Homeschooling Curriculum - What to Teach?
When choosing a homeschooling curriculum or designing your own, you really need to decide on your goals for your children first. My goal for my children is for them to have a love of learning and have the necessary skills to be self-directed learners throughout their lifetime. I don't believe in pumping my children full of facts, but rather help them develop the fundamental skills – reading, writing and arithmetic - and teach them how to seek out information.
The things I have learned the best, and retained, were in those areas in which I had an interest and dug into researching myself. When I was in school I “learned” information for many tests and promptly forgot it because it was of no interest or value to me. So what did getting a 95 on the test prove? All it showed was that I was a good test-taker and since I have a good visual memory, could remember things well for short periods of time. That is not really learning and unfortunately, that is what is rewarded in the public school system.
I happened to enjoy math and was good at it, so one year when I had a very poor math teacher I read ahead in my math book figured out how to do everything and quietly taught the kids around me. That year, everyone did very poorly in math except for me and the kids sitting right next to me! I have taught myself drawing, nutrition, website building, marketing skills, animal training, and countless other skills that have been far more valuable than the things I was “taught” in public school and seven plus years of higher education. I am not unique in this - most people use a very small portion of what they often suffered through in the public school system.
So if your goal for homeschooling is simply to remove your children from the negative social environment, then a “school at home” home school curriculum may appeal to you. Often times new homeschoolers feel a sense of security in using a homeschooling curriculum that includes all subjects planned out for them and is similar to the type of curriculum that they experienced. As a brand-new homeschooler the security of a complete “school at home” curriculum may be okay as a starting point but....
Homeschooling Can be So Much More!
Homeschooling Curriculum for Right Brain Thinkers
If you are simply doing “school at home”, you and your children could be missing out on many of the benefits of homeschooling. Public schools do not promote creative thinking or encourage a “right brain” thinking child. I know, because I am a right brain thinker, as are my children. The right side of your brain controls the creative, visual perceptions, and brainstorming skills. Interesting, children labeled as ADHD are most often right brain thinkers. Albert Einstein is considered to have been a right brain thinker, as was Leonardo DaVinci. If your child has been labeled with ADHD, he or she has got some pretty impressive company. Not only Einstein and DaVinci, but a few other famous people are considered to have had ADHD: Henry Ford, Andrew Carnegie, Alexander Graham Bell, Thomas Edison, Abraham Lincoln, Eleanor Roosevelt, Agatha Christie - just to name a few. For a more extensive list and more information about the positive side of ADHD, visit Steve Plog's The Results Project site.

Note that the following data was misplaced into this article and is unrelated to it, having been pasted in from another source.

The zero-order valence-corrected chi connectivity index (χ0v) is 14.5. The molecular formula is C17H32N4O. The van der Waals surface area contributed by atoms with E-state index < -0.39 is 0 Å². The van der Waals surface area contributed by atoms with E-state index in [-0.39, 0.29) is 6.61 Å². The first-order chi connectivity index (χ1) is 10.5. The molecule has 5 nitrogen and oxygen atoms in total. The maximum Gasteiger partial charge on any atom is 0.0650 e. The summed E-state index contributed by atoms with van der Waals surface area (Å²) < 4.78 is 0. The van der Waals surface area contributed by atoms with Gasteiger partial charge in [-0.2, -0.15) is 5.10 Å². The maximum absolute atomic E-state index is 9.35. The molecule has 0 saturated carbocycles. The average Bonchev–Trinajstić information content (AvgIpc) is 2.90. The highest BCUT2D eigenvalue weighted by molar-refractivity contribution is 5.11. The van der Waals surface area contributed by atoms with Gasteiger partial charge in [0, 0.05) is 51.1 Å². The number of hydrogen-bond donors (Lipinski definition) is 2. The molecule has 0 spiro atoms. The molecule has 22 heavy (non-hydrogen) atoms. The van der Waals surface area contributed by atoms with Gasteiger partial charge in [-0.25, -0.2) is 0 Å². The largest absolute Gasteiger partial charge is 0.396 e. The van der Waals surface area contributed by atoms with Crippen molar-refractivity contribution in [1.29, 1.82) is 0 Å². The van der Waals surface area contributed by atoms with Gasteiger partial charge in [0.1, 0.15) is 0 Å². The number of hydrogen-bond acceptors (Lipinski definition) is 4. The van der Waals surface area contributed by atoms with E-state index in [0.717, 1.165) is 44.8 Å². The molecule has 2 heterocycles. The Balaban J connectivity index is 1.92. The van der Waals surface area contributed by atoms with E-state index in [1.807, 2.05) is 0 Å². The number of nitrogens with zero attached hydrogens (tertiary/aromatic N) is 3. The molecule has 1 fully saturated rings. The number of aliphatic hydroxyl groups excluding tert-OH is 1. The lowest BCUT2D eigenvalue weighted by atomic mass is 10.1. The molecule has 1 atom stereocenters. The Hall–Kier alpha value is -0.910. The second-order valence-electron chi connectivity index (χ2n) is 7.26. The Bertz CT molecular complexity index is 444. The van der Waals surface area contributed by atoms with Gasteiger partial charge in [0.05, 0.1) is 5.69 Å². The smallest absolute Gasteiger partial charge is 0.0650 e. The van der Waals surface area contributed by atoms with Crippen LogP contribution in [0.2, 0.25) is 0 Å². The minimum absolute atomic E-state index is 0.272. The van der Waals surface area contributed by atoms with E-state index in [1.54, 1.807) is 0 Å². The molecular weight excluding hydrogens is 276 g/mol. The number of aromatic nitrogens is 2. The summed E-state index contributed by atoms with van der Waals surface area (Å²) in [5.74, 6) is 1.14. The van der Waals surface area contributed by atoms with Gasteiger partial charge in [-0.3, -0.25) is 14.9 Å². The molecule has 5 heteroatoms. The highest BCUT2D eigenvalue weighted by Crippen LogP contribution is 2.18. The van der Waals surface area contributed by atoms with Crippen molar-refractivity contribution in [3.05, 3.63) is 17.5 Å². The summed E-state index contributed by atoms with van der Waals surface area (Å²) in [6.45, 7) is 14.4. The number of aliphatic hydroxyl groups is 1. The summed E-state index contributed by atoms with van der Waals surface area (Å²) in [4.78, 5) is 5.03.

Writing Curriculum for Right Brain Thinkers and Other Learning Styles
Right Brain Thinkers thrive in activities that allow for creativity and imagination. Why do young children have to copy letters over and over monotonously to develop fine motor skills and good handwriting? Why not let them draw? For the short time my son was in public school (3 months of Kindergarten is all we could take), he brought home worksheets with rows of letters written in which his handwriting was less and less legible as he rushed to get the tedious task done. I had to "de-school" him for a while because he didn't want to look at another worksheet again, but after a while, we began to use Handwriting Without Tears, Draw Write Now and Ed Emberly's drawing books.
Now you may ask how an Ed Emberly drawing book helps with writing skills, but at 5 or 6 years old, my son would spend a lot of time meticulously creating detailed drawings of pirate ships from Emberly's books - and do you know what? His eye-hand coordination and handwriting improved by leaps and bounds without doing those boring writing worksheets!
Homeschooling Curriculum to Fit the Learning Style of the Child